So you’ve reached the end of your business trip and your thoughts are leaning toward getting back home. But hold on, your work isn’t quite done yet. There may be some expectations of you when you return to the office and need to show value for your recent travel. Follow up is one of the more important aspects of any business trip or business meeting for that matter. And, at BTG we certainly understand the importance of good follow up. Fortunately we can provide you with some tools that will make your wrap up a breeze.
Here are a few of the things you should consider when your trip is winding down
Don’t Forget Anything
If you are a regular follower of Business Travel Gadgets, this will not be an issue. But, some of us are still learning, so double check that you have critical items packed for your return. I don’t need to remind you that I speak from experience and I’ve left many items behind. Nothing puts a bad spin on a good trip like leaving something behind.
Represent your Company Well
If you are going to leave a lasting impression, make it a good one. Never forget to thank your host for their hospitality and make every effort to say goodbye to everyone you met during your trip. Be sure to review any action items that resulted from your meetings and agree upon a completion date. Thorough follow up is the best way to leave a good impression.
Always remember that you are a representative, either for a corporation or your own company. So, leave your hotel room in a respectable condition and be sure to cover all appropriate charges. Housekeeping is tasked with cleaning up after you have checked out, but you should still treat a hotel room like it was someone else’s home.
Allow yourself Time to Reflect
Business does not have to be all about stress. If you learn anything here with us, I hope that you learn that proper planning and preparation will give you time to reflect on your business accomplishments. Be proud of yourself for a successful trip. And make a mental note of things you can improve upon on your next business journey.
Document your expenses
Submitting an expense report will be an important step upon your return. Errors, omissions or non-reimbursed expenses may cost you money in the end, so take your time a thoroughly review your report prior to submitting.
If you’ve religiously kept your receipts, took pictures, and kept track of your expenses—either by recording them in a dedicated file or through an app while on the trip—you should be fine. Just whip out your expense folder, review, create a backup, and submit to accounting.
Do a postmortem
Take some time to reflect before and during the trip. That will give you insights into the trip’s wins and areas for improvement. What could you have done differently? Was the trip even necessary? Knowing these answers will be useful the next time you plan for a business trip.
Likewise, review your company’s travel and per diem policies. You want to make sure you’ve been cost efficient without, depriving yourself of necessities.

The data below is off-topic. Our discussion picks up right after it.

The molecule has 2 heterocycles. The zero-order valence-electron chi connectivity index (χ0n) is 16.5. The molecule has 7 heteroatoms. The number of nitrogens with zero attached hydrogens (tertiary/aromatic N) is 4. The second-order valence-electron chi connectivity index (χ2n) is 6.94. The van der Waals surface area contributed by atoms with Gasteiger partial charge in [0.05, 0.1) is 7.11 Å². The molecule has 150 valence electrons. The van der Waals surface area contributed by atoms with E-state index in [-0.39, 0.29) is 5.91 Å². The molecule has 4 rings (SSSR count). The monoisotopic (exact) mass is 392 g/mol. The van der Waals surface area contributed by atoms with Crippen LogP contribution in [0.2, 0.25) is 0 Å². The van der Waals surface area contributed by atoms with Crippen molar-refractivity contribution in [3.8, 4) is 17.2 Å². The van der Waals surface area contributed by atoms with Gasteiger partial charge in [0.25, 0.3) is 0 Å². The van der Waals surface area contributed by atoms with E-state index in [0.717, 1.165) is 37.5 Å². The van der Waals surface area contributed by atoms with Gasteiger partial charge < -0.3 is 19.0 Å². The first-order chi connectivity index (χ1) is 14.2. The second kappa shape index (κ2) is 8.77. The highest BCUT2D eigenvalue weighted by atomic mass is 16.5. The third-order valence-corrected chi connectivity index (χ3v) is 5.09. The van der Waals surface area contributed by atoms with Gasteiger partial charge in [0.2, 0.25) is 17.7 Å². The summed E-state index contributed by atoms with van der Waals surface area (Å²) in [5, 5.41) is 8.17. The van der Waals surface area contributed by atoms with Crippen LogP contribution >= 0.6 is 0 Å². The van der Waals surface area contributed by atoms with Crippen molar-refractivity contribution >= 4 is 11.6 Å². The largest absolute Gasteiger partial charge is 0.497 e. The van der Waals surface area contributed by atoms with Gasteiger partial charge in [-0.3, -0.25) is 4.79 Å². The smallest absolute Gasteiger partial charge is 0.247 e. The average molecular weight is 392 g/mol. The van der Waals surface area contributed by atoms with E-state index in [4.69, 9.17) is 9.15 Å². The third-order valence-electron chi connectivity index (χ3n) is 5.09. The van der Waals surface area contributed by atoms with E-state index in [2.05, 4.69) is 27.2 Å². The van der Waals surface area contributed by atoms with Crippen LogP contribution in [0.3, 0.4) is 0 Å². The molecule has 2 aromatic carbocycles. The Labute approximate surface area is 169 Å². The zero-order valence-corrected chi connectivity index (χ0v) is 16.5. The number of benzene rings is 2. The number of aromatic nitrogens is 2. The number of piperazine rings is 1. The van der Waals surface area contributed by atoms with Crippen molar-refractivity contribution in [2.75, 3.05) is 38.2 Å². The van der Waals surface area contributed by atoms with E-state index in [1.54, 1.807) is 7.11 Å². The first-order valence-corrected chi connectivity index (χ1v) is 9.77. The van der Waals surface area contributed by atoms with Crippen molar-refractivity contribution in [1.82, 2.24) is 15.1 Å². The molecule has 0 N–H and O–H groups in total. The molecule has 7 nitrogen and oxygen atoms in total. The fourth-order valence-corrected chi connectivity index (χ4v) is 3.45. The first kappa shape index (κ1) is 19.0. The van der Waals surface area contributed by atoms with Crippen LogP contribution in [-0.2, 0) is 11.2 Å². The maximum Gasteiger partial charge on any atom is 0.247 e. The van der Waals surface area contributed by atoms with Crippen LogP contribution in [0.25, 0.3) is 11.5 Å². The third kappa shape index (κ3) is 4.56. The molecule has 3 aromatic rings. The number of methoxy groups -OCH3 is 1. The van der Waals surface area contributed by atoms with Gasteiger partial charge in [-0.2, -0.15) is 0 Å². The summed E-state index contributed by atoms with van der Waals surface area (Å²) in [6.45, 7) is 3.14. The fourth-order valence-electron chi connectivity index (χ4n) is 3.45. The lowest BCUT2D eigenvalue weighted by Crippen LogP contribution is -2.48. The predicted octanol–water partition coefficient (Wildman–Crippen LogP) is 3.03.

Review any new things you may have learned. Look back on any new lessons or insights the trip may have given you. Is there a new trend or tool you should be aware of? Are certain practices that used to be standard in your line of work now considered obsolete? Who are the latest influencers in your sector and what are their ideas? Are there new regulations affecting your business?
Gather these in a coherent, presentation-ready format for when you report on your trip.
Follow up with new contacts and potential leads
Collate all the usable information you have gathered from your networking efforts. Organize all business cards, phone numbers, and email addresses into a single document. Check leads you may have met during your trip on LinkedIn. Send them a follow-up message that reminds them about the event where you met. Bring up notes about your encounter, and request to add them to your LinkedIn network.
If you can’t find your new contact on LinkedIn, send an email with a quick introduction. Reference your encounter and request a follow-up on where your previous conversation left off.
Post an assessment of key takeaways
If the purpose of the trip isn’t confidential, consider writing a recap on your company’s blog or intranet. Include key takeaways and high-res pictures.
Writing refreshes your memory about the things you learned from the event. And it also keeps the rest of your company’s employees on the same page.
Posting about these activities also develops your company’s reputation as a thought leader. It’s always good PR to show that your company is involved in industry events.
Tackle all those emails
One day, one week, or one month—it doesn’t matter how long you’ve been away. An overflowing inbox stresses the heck out of most people. So the process doesn’t become time-consuming and energy-sapping, develop a “zoning” system. Separate emails into folders. Separate emails that need an urgent reply from those that involve a task. Identify emails that relate to trips or meetings, emails that should be delegated, and so on. Not all emails are created equal, after all.
Delete stale mail and reply to all the important ones, no matter how brief the response.
For business trips to be successful and hassle-free, planning and research are key. A post-trip analysis allows you the opportunity to slice and dice your business travels. You’ll learn to squeeze the most value out of every trip. And you’ll emerge a better and more efficient business traveler.